2. Environmental influences on the voter. These relate to such factors as social class, peer group, and family influence on the voter, as well as the influence of the voter's own personality traits, and past experience with the candidate in question.

3. Processing stimulus and environmental information to reach voting predispositions. Such processing is subject to learning and selective screening.

4. Output variables which relate to the decision how to vote, as well as to changes in perception of, and attitude toward, the candidate. One of the most powerful output variables is the voter party identification which, in a manner similar to brand loyalty, denotes an attachment to the party, and therefore also to its candidates.

5. Feedback processes.

Similarly, in applying voter behavior approaches to consumer behavior, one might follow the approaches of Lazarsfeld.-et al.(1948) and Campbell, et al. (1966) and postulate that consumer behavior is determined by socioeconomic status and psychological makeup. More specifically, one can follow Lane's (1965) model, and describe the consumer decision making process as including the following three components: stimulus, organism, and response.

1. The stimuli are symbols which are transmitted to the consumer from his social environment (e.g., the community, media, family, ethnic group,,social class, marketing channels) about the product or service in question.

2. The organism is the consumer receiving such stimuli, screening them through his perceptual and attitudinal screens in order to reach predispositions to respond toward the product or the service.

3. Responses include such actions as purchasing, expressing an opinion about the attitudinal object, reading and listening to messages about the attitudinal object.

On the basis of the above it is quite clear that voter and consumer behavior models utilize similar approaches. Furthermore, it can also be argued that consumer and voter behavior models are theoretically identical in that they utilize the basic SOR paradigm. Such a generic approach to the study of the voter and the consumer results in the mutual utilization of other concepts in the study of consumer and voter behavior.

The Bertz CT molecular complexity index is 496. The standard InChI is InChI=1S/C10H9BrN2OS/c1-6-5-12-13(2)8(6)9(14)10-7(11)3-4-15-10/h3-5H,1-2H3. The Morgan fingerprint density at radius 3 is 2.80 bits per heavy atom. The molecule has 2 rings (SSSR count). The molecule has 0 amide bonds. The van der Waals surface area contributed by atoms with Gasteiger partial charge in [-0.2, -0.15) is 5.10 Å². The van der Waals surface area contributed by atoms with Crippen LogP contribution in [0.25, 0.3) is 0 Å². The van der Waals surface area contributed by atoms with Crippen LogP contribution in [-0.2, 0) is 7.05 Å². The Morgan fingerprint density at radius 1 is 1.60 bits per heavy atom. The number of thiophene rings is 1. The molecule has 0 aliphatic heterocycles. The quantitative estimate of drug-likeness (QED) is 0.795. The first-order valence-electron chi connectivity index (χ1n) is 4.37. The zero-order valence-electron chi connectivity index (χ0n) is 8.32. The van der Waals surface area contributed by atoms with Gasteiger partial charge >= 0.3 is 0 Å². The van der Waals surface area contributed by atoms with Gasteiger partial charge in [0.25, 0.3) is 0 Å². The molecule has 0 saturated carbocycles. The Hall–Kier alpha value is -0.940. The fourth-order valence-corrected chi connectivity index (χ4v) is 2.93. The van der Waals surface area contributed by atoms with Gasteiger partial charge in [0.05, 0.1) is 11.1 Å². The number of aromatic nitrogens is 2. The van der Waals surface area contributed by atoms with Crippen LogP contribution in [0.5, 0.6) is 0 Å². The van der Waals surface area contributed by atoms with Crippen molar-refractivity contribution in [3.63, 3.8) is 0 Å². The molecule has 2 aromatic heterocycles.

Thus, both consumer and voter behavior scientists seem to prefer tie use of a middle-range theory approach in analyzing consumers and voters, respectively, rather than relying on comprehensive theories that are not yet well articulated. This takes the form of conducting studies which focus on the relationship between a fairly defined concept such as social class, the family, or peer group, or a limited number of variables such as self-confidence, education, and dogmatism, and consumer behavior or voter behavior. The hope is that the knowledge accumulated through such studies will permit more effective theory construction in the future (Merton, 1957; Ward and Robertson, 1973).

A summary of such a middle-range theory approach and findings in the areas of consumer and voter behavior is presented in Table 1. An examination of this table shows that different concepts such as learning, perception, and social class help to explain consumer and voter behavior in similar ways. For example, learning concepts help to explain the processes by which consumers and voters develop brand and party loyalty, respectively; perception contributes to the explanation of consumer and voter imagery and its resulting influence on their behavior; and social class helps to explain the purchase of certain products and voter party orientation.

Table 1 also suggests that the concepts depicted are of different nature and scope. Learning, perception, attitudes, personality, and motivation are theoretical concepts "that derive meaning from their role in the theory in which they are imbedded and the purposes of the theory " (Zaltman, Pinson, and Angelmar, 1973). As these theoretical concepts are commonly employed in the areas of consumer behavior and voter behavior for the same purposes of description, explanation, and prediction--they offer the researcher a wider universe for observation, hence increasing observational validity, a greater opportunity for concept operationalization, thus increasing content validity, and a basis for operationalizing concepts, thus improving construct validity. By offering such opportunities, these theoretical concepts play an essential role in theory-building focusing on human behavior in general, or subsets of this behavior. As a result, the proposition can be advanced that when a theoretical concept can be applied to mcre than one role of human behavior (e.g., consumption, voting), its observational validity, content validity, and construct validity become stronger, thus strengthening its role in theory building.